As the transition from retail games to a downloadable business heightens tension between retailers and publishers, gamers have been getting the short end of the stick with concerning regularity. However, usually the harm to the consumer comes in the form of Byzantine preorder incentive schemes or senseless limitations on content, such as a fully downloadable version of Madden NFL 12 that must be replaced by a physical copy after three days.
However, this week saw the anti-consumer consequences of the digital pissing contest taken to a new level, with GameStop removing redemption codes for a free and fully functioning OnLive edition of Deus Ex: Human Revolution from its retail PC copies of the game. Reasoning that OnLive is competition and that such advertising for the competition is not desirable, GameStop removed those codes from its retail copies before selling the opened boxes to unaware customers as new.
Square Enix has advertised the OnLive code as a selling point for the PC version of the game. It is assumed to be included in the purchase of a new copy of Deus Ex: Human Revolution. The code itself has value. Purchasing Deus Ex: Human Revolution access from OnLive costs $50. Even the one-time-use codes that GameStop is presumably discarding have value, as evidenced by eBay auctions that show savvy gamers selling them to defray the cost of the game by nearly $20 (with two days left for bidders to push that price higher).
I understand GameStop's position. It is a traditional brick-and-mortar outlet that sees the rise of digital distribution as a dire threat first and a potential opportunity second. OnLive is a clear competitor, not just because it sells the same games to players, but because GameStop acquired a separate company to offer its own streaming service starting next year. The two big hurdles in getting traditional retail consumers to go digital are creating a great service and then convincing people to try it out.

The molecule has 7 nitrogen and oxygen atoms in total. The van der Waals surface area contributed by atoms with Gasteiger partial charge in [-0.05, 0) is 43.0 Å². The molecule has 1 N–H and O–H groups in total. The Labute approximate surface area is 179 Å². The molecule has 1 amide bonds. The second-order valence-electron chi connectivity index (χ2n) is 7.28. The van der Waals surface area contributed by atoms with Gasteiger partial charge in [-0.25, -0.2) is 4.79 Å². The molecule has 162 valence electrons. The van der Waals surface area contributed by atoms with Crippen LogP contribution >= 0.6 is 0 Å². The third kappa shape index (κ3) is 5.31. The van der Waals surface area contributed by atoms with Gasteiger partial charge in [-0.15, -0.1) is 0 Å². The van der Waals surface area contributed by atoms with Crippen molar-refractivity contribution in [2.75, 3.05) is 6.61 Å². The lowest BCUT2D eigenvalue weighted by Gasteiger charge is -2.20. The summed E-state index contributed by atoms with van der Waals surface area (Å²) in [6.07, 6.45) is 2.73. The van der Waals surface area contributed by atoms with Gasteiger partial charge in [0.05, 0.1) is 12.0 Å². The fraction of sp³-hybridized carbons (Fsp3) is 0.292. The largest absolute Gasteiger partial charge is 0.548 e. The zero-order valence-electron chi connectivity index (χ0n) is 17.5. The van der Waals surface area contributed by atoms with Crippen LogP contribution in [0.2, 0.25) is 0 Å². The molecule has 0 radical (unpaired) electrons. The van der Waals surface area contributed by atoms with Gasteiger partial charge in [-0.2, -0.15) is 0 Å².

Giving away a streaming copy of Deus Ex: Human Revolution for free with every physical copy of the game is a brilliant play by OnLive. Even if gamers aren't already interested in streaming game services, they're likely to try it out just to see how it compares with the experience of playing off a physical copy. And given that one of the target markets for OnLive is gamers with a good Internet connection but otherwise underpowered rigs, that audience is that much more likely to consider streaming as good as, if not better than, what they can manage playing a disc on outdated hardware. So if GameStop is coming to the streaming party two years late (OnLive launched in June of 2010), the retailer might wind up having to not only sell new people on the benefits of streaming, but also topple an entrenched pioneer in the segment.
So I may sympathize with GameStop's situation, but in its exceedingly finite wisdom, the company has chosen possibly the worst way to go about achieving its goal, from a consumer's perspective. If it felt so strongly about not helping out the competition, it could have always just opted not to sell the PC version of the game and instead offered affected customers an apology and an explanation instead of swiping the coupons out and hoping nobody would notice. (Shortly after the publication of this editorial, GameStop did just that, pulling all physical copies of the PC version from shelves and refusing to sell any more until Square Enix provides copies of the game without the coupon included.)
Selling customers gutted boxed copies of PC games for full price is both deceptive and disrespectful, not to mention self-defeating. The retailer's shady decision to undercut OnLive is a top story on every gaming site today, including the GameStop-owned Game Informer. And I can guarantee that this won't be the only editorial screed to take GameStop to task today. So in treating its customers and business partners with disdain (if not outright contempt), GameStop has damaged its own reputation with the core PC gaming audience that would be most likely to try out its upcoming streaming service. It has also done little more than cast OnLive as David to its own Goliath and given the upstart a healthy boost of name recognition in the process.